President Barack Obama has promised to make health care reform a priority for his administration. We do not yet know the shape of his proposals nor whether any proposed changes will pass Congress and become law. However, even without wholesale reform, employers will be busy addressing new laws that affect group health plans, among them the following:

  • GINA. The Genetic Information Nondiscrimination Act of 2008 (GINA) generally prohibits employee benefit plans from discriminating in premiums or denying coverage on the basis of genetic information. Unless an exemption applies, employer plans are forbidden to ask employees for genetic information. Many employer wellness programs ask for information about the health history of family members, information that is considered “genetic information” under the statute. Regulations are supposed to be issued by May 21, 2009, and GINA is generally effective for plan years beginning after May 21, 2009 (January 1, 2010, for calendar year plans). Employers may need to make changes to wellness and other programs to meet these new requirements.
  • Michelle’s Law. Michelle’s Law, enacted in October 2008, requires employer health plans to continue regular health plan coverage for up to one year for dependent children who are college students and who take a medically necessary leave of absence. The law is effective for plan years beginning on or after October 9, 2009, or January 1, 2010, for calendar year plans. The extent to which this additional coverage runs concurrently with COBRA or is in addition to COBRA is unknown. Employers can hope for more guidance before the effective date.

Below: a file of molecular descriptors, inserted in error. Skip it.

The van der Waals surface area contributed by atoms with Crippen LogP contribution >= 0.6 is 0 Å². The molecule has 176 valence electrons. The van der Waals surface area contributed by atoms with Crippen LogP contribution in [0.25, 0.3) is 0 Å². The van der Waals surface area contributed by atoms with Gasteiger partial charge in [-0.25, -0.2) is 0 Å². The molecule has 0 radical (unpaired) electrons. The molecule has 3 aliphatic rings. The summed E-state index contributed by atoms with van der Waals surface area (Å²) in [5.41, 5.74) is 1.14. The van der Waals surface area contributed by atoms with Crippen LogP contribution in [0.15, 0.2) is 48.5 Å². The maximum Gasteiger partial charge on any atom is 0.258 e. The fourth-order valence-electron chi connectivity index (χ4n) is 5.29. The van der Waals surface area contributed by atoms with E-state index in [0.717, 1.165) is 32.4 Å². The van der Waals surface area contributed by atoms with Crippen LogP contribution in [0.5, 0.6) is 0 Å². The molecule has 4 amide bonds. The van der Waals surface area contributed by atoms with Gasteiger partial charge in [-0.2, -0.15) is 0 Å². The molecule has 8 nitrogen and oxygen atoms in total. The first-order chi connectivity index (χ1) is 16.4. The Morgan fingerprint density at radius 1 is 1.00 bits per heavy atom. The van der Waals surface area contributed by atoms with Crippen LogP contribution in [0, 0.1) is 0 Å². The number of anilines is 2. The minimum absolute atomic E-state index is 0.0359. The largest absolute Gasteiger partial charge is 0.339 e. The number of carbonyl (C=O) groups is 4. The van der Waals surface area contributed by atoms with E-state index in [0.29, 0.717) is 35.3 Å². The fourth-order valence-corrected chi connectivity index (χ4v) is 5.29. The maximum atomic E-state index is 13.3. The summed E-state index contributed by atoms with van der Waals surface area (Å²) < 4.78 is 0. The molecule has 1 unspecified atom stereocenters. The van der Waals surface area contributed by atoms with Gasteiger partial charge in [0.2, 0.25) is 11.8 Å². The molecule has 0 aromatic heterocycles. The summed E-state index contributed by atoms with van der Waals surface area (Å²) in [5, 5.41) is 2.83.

• Medicare Secondary Reporting. Employer health plans must now provide information to Medicare sufficient to allow the Centers for Medicare & Medicaid Services (CMS) to determine whether Medicare claims are being properly paid secondary to employer group health plans. The reporting requirement generally falls on the third-party administrators and insurers so that employers who do not administer their own plan are not directly affected. However, third-party administrators may be asking employers for help in obtaining certain information, such as social security numbers for covered dependents, that CMS requires be included in the filings.
  • Mental Health Parity. Minnesota has required parity between mental health and physical health requirements in fully insured medical plans for some years. The federal legislation included in the Emergency Economic Stabilization Act (the bailout bill) now creates a similar requirement in federal law. The law is generally effective for plan years beginning after October 4, 2009, or January 1, 2010, for a calendar year plan. Generally speaking, under the law coinsurance, deductibles, and out-of-pocket maximums and general treatment limitations must be the same for mental health and physical health conditions, including chemical dependency. There is an exception for plans of small employers (no more than 50 employees) and for plans for which an employer can show increased costs of more than 1% or 2% attributable to the change. To take advantage of the exception, the employer must give notice to the Department of Labor and to the participants that the plan will not provide mental health parity and can take this action only after the plan has complied with the provisions for at least the first six months of a plan year. The Mental Health Parity bill is named for the late Senator Paul Wellstone, who championed its passage before his death in October 2002.